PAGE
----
534 F2d 53 Jones v. United States
534 F.2d 53
John R. JONES, Plaintiff-Appellant,
UNITED STATES of America, Defendant-Appellee.
United States Court of Appeals,
June 23, 1976.
Max. P. Engel, Miami, Fla., for plaintiff-appellant.
Robert W. Rust, U. S. Atty., John Steven Berk, Asst. U. S. Atty., Miami, Fla., for defendant-appellee.
Appeal from the United States District Court for the Southern District of Florida.
Before AINSWORTH, CLARK and RONEY, Circuit Judges.
RONEY, Circuit Judge:
John R. Jones sought damages against the United States of America under the Federal Tort Claims Act, 28 U.S.C.A. §§ 1346(b), 2674, for injuries received while he was incarcerated in the United States Penitentiary in Georgia. At a nonjury trial, the district court found no breach of the duty of care owed to plaintiff by the defendant, through the Bureau of Prisons, as provided in 18 U.S.C.A. § 4042, and entered a judgment for defendant. We affirm.
Plaintiff was housed in the Honors Dormitory at the federal penitentiary in Atlanta, Georgia. In October 1973, plaintiff was assaulted by an unknown assailant and suffered an injury which left a permanent scar on the left side of his face. The district court found that the prison authorities were not on notice of the real possibility or probability of physical danger to the plaintiff in the Honors Dormitory during the hours in which the assault occurred.
The duty of care owed by defendant, through the Bureau of Prisons, is provided by 18 U.S.C.A. § 4042, and requires the exercise of ordinary diligence to keep prisoners safe and free from harm. The Government is not an insurer of the safety of a prisoner. Muniz v. United States, 280 F.Supp. 542 (S.D.N.Y.1968); Fleishour v. United States, 244 F.Supp. 762 (N.D.Ill.1965), aff'd on different grounds, 365 F.2d 126 (7th Cir.), cert. denied,385 U.S. 987, 87 S.Ct. 597, 17 L.Ed.2d 448 (1966). In order to recover, a plaintiff must show that the Government was negligent in the exercise of its responsibilities. Williams v. United States, 384 F.Supp. 579 (D.D.C.1974); Johnson v. United States, 258 F.Supp. 372 (E.D.Va.1966).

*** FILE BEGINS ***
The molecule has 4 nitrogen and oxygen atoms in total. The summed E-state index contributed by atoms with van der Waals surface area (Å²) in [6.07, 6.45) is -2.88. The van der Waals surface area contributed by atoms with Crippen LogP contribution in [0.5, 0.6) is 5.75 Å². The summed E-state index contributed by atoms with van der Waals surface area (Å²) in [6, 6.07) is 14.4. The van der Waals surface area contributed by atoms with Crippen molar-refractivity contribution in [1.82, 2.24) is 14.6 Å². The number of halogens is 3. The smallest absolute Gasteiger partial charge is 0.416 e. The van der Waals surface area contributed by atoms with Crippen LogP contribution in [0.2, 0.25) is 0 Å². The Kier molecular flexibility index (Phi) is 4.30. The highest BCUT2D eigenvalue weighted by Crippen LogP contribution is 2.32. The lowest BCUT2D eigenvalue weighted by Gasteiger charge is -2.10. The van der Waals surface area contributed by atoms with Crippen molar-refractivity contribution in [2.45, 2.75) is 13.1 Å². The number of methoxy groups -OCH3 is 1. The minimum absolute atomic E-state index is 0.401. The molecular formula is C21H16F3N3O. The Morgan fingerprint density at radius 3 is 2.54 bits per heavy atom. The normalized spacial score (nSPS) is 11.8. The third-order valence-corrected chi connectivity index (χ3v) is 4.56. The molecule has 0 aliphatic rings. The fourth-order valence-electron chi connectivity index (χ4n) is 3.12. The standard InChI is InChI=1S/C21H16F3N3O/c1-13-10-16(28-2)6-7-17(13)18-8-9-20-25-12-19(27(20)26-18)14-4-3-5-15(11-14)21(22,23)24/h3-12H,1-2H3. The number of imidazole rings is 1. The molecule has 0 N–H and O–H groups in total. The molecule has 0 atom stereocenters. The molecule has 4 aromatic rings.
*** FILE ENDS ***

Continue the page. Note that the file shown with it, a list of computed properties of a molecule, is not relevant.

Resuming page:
Since the Supreme Court's decision in United States v. Muniz, 374 U.S. 150, 83 S.Ct. 1850, 10 L.Ed.2d 805 (1963), which held that federal prisoners may sue the Government under the Federal Tort Claims Act, courts have uniformly held that prison officials must have broad discretion, free from judicial intervention, in classifying prisoners in terms of their custodial status. See 60 Am.Jur.2d Penal and Correctional Institutions § 23 (1972); Annot., 41 A.L.R.3d 1021(1972).
In the instant case, Jones received a minimum custody classification, and upon his own request was assigned to the Honors Dormitory where he and other inmates could function without constant supervision and without restriction, except for periodic checks. At no time prior to the assault had the personnel in Atlanta been advised directly or indirectly of any problems existing between Jones and another inmate. Jones had not requested special protection or segregation from the general inmate population. On the night of the attack, there had been no extraordinary incidents in the institution. There was no apparent group tension and no other problems had been observed by the correctional staff.
There is no evidence in this case upon which plaintiff could ground a claim under Cohen v. United States, 252 F.Supp. 679 (N.D.Ga.1966), rev'd on other grounds, 389 F.2d 689 (5th Cir. 1967), upon which he relies. In Cohen an inmate previously diagnosed by prison psychiatrists as being psychotic, psychopathic and paranoid, who had been placed in maximum segregation, having been classified as "unmanageable or dangerous," escaped and attacked inmate Cohen during his period of escape. The court allowed recovery finding that the Government was negligent in regard to its supervision of the assailant inmate, and thus breached its duty to Cohen "to exercise ordinary care for the prisoner's protection and to keep him safe and free from harm." 252 F.Supp. at 687.
On the record in this case, we find no error in the district court's determination that the defendant was not negligent toward plaintiff and did not breach the duty of care required by law.